We left on the 19th of March early in the morning. About 12:45. Prior to that most of us had watched the Easter play at the Christian Life Center, which incidentally, was really well done as usual. The little girl singing while Jesus hung on the cross served as the climax of emotions. Our plan was to drive east on I-90 until Butte, where we would take I-15 south to St. George, Utah, where New Life Christian Center had so generously allowed us to crash in their church. Plans, however, don’t always work out as planned. We broke down in Deer Lodge after only a couple of hours of driving. The suburban lost its fan belt. We really tried, but nowhere within a three hour drive had fan belts at 2:30 in the morning. The night crew at Wal-Mart in Helena was exceptionally unhelpful. So we ended up getting a couple of hotel rooms for the girls while Dan, Rocky, and I slept in the suburban. We wanted to be hard-core missionaries -- and save fifty bucks. I must mention how helpful and friendly the gas station attendant was. He offered us tools, gave us free coffee, and even offered to put us up when he got off of work, but that wasn’t until six in the morning.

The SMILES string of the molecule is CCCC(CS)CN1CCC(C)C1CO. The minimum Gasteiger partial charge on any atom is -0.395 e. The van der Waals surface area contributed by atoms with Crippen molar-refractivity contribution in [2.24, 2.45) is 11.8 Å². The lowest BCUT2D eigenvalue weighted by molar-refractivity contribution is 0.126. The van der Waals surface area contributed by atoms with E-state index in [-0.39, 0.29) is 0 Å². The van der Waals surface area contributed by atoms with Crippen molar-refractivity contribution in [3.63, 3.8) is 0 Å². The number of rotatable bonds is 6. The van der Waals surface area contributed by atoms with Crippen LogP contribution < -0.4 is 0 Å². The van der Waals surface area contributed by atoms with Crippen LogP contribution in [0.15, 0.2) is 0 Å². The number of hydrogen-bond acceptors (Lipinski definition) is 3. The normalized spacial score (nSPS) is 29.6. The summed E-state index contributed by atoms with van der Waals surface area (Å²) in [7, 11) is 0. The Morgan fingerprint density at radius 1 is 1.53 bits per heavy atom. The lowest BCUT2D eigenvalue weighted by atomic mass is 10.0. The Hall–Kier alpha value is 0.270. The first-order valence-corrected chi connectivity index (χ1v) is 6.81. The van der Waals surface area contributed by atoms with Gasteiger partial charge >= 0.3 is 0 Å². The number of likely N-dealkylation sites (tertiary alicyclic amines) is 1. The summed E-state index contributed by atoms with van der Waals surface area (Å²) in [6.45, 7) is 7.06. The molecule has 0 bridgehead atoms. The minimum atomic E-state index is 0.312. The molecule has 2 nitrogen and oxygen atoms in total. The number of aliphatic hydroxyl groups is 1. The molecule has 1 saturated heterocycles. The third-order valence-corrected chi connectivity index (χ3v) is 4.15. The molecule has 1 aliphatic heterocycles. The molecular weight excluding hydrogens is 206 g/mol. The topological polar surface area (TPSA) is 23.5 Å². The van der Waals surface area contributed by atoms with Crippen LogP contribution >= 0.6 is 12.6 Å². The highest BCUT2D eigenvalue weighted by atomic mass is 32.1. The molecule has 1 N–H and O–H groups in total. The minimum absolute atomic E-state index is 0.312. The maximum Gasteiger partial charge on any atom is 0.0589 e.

The next day Dan, Rocky, and I got up at eight to catch Napa when it opened. We bought a new fan belt, put it on, and it smoked and squealed. I guess there was something else wrong, like the mechanic said on the phone the night before. So we asked him for help, and he told us that the tensioner arm pulley was ceased, and gave us some free tips on replacing it. We asked to pay him, but he said not to worry about it. So after a $25 part and 30 minutes of work, we had the suburban running as good as before. Krysty bought us breakfast, we picked up the rest of the girls, had breakfast again, and were back on the road. It is really amazing that everyone kept a great attitude though all this, and really took the whole thing in stride.